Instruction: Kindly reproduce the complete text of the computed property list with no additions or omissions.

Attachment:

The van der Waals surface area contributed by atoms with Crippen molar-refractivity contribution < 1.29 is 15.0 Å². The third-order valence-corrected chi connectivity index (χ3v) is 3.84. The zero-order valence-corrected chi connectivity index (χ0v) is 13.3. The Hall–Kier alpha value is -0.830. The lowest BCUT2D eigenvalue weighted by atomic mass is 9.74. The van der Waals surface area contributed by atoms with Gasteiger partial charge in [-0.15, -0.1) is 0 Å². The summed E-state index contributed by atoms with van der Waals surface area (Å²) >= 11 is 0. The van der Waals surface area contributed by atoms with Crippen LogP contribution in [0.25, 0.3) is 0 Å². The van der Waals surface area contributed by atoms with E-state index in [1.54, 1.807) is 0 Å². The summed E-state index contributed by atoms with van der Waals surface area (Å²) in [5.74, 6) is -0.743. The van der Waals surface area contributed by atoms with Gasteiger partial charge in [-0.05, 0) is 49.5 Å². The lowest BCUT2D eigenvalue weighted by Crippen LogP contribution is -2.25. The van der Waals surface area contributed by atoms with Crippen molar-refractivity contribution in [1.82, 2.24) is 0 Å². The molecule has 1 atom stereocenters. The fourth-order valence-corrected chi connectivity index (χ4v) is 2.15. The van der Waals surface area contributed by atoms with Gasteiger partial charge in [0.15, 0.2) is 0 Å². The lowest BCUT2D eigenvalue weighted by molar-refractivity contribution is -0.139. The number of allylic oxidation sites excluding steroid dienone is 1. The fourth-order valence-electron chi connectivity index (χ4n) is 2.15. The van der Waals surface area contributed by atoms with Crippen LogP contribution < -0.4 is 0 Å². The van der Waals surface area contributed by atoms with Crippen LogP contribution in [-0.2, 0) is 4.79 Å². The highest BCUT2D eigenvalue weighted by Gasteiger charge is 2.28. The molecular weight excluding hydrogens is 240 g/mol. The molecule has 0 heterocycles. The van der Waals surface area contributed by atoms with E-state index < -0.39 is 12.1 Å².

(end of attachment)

The van der Waals surface area contributed by atoms with Crippen molar-refractivity contribution < 1.29 is 15.0 Å². The third-order valence-corrected chi connectivity index (χ3v) is 3.84. The zero-order valence-corrected chi connectivity index (χ0v) is 13.3. The Hall–Kier alpha value is -0.830. The lowest BCUT2D eigenvalue weighted by atomic mass is 9.74. The van der Waals surface area contributed by atoms with Gasteiger partial charge in [-0.15, -0.1) is 0 Å². The summed E-state index contributed by atoms with van der Waals surface area (Å²) >= 11 is 0. The van der Waals surface area contributed by atoms with Crippen LogP contribution in [0.25, 0.3) is 0 Å². The van der Waals surface area contributed by atoms with E-state index in [1.54, 1.807) is 0 Å². The summed E-state index contributed by atoms with van der Waals surface area (Å²) in [5.74, 6) is -0.743. The van der Waals surface area contributed by atoms with Gasteiger partial charge in [-0.05, 0) is 49.5 Å². The lowest BCUT2D eigenvalue weighted by Crippen LogP contribution is -2.25. The van der Waals surface area contributed by atoms with Crippen molar-refractivity contribution in [1.82, 2.24) is 0 Å². The molecule has 1 atom stereocenters. The fourth-order valence-corrected chi connectivity index (χ4v) is 2.15. The van der Waals surface area contributed by atoms with Gasteiger partial charge in [0.15, 0.2) is 0 Å². The lowest BCUT2D eigenvalue weighted by molar-refractivity contribution is -0.139. The number of allylic oxidation sites excluding steroid dienone is 1. The fourth-order valence-electron chi connectivity index (χ4n) is 2.15. The van der Waals surface area contributed by atoms with Crippen LogP contribution < -0.4 is 0 Å². The van der Waals surface area contributed by atoms with Crippen LogP contribution in [-0.2, 0) is 4.79 Å². The highest BCUT2D eigenvalue weighted by Gasteiger charge is 2.28. The molecular weight excluding hydrogens is 240 g/mol. The molecule has 0 heterocycles. The van der Waals surface area contributed by atoms with E-state index < -0.39 is 12.1 Å².